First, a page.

18 Photographers Share Their Incredible Stories on Nature and Wildlife Photography
So much of the world continues to remain unseen and unexplored. Photographers go to extreme lengths to bring us a slice of these unchartered territories, oftentimes risking their lives in the process. So why do they do this? For some, it’s the idea of conservation, that our planet is fragile, and a lot of these places, environments and its inhabitants are fast disappearing. For others, it’s about preserving a glimpse of our wondrous world, for future generations. There will always be sanctity in these reasons.
Yet, how often do we view photographs that fill us with awe, shock us, thrill us, or amuse us, and forget that we also play a part in the cohesive ecological whole, and are not separate from the wild? In the end, all it takes for the human species to cease to exist, is a few degrees of climate change. The wild will go on, survive and thrive, well after we have gone.
There are no better reminders of this than the images you will see ahead. Conchita Fernandes introduces you to the stories behind them, and the photographers who captured these truly incredible places and moments.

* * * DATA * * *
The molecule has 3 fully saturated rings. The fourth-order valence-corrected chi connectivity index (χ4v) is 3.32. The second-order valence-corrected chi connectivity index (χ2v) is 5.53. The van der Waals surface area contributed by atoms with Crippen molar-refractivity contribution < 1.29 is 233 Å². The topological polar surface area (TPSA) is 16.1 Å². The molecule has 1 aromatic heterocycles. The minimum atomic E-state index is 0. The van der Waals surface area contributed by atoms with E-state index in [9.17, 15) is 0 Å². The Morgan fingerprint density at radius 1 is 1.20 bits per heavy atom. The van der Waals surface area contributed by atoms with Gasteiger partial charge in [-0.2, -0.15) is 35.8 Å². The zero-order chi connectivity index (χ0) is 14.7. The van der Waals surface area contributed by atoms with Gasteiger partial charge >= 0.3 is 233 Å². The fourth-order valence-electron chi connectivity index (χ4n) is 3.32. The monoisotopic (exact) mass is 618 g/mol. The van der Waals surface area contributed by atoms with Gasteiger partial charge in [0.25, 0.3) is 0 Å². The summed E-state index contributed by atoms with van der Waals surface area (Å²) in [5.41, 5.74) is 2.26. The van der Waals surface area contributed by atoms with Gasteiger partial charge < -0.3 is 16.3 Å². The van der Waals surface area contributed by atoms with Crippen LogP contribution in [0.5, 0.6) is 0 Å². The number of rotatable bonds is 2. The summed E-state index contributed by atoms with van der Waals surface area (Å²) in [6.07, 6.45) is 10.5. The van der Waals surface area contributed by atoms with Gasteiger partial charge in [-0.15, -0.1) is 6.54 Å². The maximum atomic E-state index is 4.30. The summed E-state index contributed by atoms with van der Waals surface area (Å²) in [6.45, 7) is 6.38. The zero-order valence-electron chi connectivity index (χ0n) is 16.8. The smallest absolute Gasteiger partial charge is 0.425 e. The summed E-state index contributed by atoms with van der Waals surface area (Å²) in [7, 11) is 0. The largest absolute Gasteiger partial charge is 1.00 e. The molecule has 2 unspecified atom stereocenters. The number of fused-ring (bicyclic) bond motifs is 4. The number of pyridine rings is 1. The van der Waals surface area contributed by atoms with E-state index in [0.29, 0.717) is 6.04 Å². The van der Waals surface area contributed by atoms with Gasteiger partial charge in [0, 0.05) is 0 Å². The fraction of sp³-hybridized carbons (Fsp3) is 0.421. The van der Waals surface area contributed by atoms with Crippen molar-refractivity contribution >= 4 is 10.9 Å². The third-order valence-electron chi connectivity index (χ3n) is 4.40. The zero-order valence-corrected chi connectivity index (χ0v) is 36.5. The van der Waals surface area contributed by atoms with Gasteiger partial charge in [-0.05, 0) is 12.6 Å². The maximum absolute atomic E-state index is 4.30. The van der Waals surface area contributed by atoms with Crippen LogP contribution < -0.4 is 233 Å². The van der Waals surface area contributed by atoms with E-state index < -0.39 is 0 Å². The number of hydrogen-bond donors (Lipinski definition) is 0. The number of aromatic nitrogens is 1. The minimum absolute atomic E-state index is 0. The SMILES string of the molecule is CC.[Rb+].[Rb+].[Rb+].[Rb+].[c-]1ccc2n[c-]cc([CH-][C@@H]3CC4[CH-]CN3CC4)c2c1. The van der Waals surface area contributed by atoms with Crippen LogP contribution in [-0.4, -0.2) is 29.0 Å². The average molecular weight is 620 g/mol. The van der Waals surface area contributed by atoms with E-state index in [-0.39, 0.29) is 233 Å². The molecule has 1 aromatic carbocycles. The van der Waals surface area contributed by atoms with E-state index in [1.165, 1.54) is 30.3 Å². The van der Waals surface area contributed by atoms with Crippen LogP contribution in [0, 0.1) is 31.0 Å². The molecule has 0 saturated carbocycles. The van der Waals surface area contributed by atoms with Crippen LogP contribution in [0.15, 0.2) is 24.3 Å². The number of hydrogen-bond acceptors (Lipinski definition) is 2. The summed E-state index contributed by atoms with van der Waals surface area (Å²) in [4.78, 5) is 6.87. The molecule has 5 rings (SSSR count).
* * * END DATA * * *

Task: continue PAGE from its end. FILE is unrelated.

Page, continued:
“The act of making a portrait of this captured shark felt incredibly compelling. It almost dignified, for me, the passing of one of the most powerful predators of the ocean.”
A group of friends and I had set out to photograph Striped Marlins, off the Pacific side of the Baja California Peninsula in Mexico. We stumbled upon a shark fishing operation that employed the longline fishing technique. We noticed that one of the catch was a young Great White Shark. Its ripped jaw was proof enough of the fight that it had put up. Due to the disturbing nature of the image, I converted it to B&W.
Camera: Nikon D300
Lens: Sigma 15mm f/2.8 EX DG Diagonal Fisheye
Exposure: 1/125sec at f/8, ISO 200
The Benefits of a Strobe
If you want to explore the depths of the deep seas, aside from a secure, ergonomic housing, a strobe is a must. It not only freezes movement and reduces backscatter, but strobes with lower colour temperature (4700K) can also enhance blues.